Tensions ramp up another notch in the South China Sea as Malaysia has protested the incursion of fishing boats into what they claim is their exclusive economic zone (EEZ). A flotilla of one hundred Chinese fishing boats were chased out of the Malaysian waters in March.
For their part, the Chinese have maintained that they are simply fishing in their traditional waters. The Malay minister of national security is not so sure. It could be interpreted as a message that China is pushing for control of the disputed sea.
Malaysia is building a new naval base in that area that will have helicopters, drones and a task force. The stated purpose of the new base is to ensure that extremists will not cause social disruptions.
The S. China Sea is claimed in part by seven nations, some with overlapping claims. China has made the biggest share. To bolster their claims they have embarked on a programme of island building on coral reefs in the area and militarized them. With an increasingly strong hold on some of the sea, they are now making moves to declare the airspace theirs to control -- Air Defense Identification Zone (ADIDZ). This would require passing aircraft to identify themselves and request permission to continue. This, the US Airforce has refused to do.
As well, the shipping through the sea, worth trillions of dollars per year and not now under the PRC’s control.
Malaysia is not the only country finding difficulties with the PRC fishing fleets. Vietnam has had hostile encounters with the Chinese navy while trying to enforce their claims to the sea.
Indonesia has gone one further and has taken to blowing up the seized Chinese fishing vessels. To date 174 vessels have been blown up.
The Philippines have had their fishermen harassed by Chinese boats using water cannons. Since their elections the harassment has eased off as Pres. Xi has made friendly gestures to the new Philippine president Duterte. It may be inspired by the recent announcements that the US and the Philippines will be conducting joint patrols in the disputed sea.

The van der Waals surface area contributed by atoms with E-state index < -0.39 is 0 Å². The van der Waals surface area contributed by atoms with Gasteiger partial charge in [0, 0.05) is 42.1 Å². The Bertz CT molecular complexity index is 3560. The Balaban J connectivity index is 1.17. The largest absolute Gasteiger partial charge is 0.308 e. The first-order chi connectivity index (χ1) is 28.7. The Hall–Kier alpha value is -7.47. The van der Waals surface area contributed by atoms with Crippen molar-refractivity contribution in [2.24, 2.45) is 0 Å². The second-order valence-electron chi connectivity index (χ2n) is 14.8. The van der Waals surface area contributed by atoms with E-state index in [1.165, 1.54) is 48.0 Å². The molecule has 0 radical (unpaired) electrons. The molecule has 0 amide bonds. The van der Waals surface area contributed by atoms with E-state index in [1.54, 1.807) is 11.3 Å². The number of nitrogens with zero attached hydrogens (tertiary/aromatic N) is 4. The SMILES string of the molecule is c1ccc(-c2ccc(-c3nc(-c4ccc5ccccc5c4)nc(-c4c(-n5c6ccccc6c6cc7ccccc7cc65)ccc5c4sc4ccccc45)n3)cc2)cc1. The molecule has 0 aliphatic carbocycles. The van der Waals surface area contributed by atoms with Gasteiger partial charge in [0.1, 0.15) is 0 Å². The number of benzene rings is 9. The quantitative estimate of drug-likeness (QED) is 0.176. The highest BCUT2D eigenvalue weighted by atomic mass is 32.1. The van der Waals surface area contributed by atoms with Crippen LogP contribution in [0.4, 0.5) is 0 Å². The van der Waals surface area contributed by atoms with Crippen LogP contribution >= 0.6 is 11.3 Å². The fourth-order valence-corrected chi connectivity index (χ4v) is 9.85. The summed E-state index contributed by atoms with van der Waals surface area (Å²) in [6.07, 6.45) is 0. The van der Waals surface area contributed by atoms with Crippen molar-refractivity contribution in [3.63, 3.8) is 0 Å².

The Philippines have taken their claims to an international court for adjudication but the PRC does not recognize its status.
South China Morning Post
Stars and Stripes
China seems to always have civil discontent bubbling just below the surface. A military force loyal to the Party is essential to maintain power. With the massive loss of paper wealth in the past few weeks on the Chinese stock market, the slowing economy and lay-offs are potential flashpoints.
Speculation has been rife as to why the change in the PLA is happening now. One reason may be that the PLA is not modern in its organization and is unprepared to meet an external threat in modern times. The PRC is involved in several territorial disputes with its Asian neighbours. It has been accused of land grabs in the S. China Sea. Rhetoric has been exchanged with the US regarding the PRC’s territorial claims as well.
A modern military must be efficient in information gathering and dispersing that knowledge to the correct parties. And not least is the fact that the PLA has no experience fighting a modern enemy. Since the 1950s the Party has maintained control and quashed opposition but a civilian opposition is not the challenge of facing trained and experienced foes.
Aside from tightening control to ensure loyalty to the central party, the reforms may be a way to root out corruption within the PLA. President Xi has made it public policy to expose corrupt officials. It looks as if the anti-corruption campaign is serious. Fourteen PLA generals have been named as corrupt and face court-marshal. Some have already been expelled from the Party which spells disaster on a personal level.
In any case, it is interesting times.
Marine Corps Times
Comments made on twitter regarding this incident to the BBC support the contention that the area of attack was a “safe zone”.
For instance Western Desert Tours has been operating in the area offering tours of the sand and oasis. It received an award of excellence in 2014 from the customer rating service Trip Advisor. Many other companies are offering safaris to the area.
Egypt borders on states in N. Africa that have become unstable in recent years. Libya and Sudan on the west have become conduits for terrorist and counterrevolutionary activities. On the east where most of the attention has been focussed recently, Egypt shares borders with the Palestinian Territories(Gaza Strip) and Israel. The military government has been demolishing homes in the Sinai Desert to prevent unauthorized border crossings. The military there has come under increasingly deadly attacks.
Egypt relies heavily on other countries for direct aid to finance itself but it also gains significant foreign currency from its tourist trade. Since the military coup in that country, the tourism industry has declined. At its high point over $12 billion USD was collected from travellers in one year.
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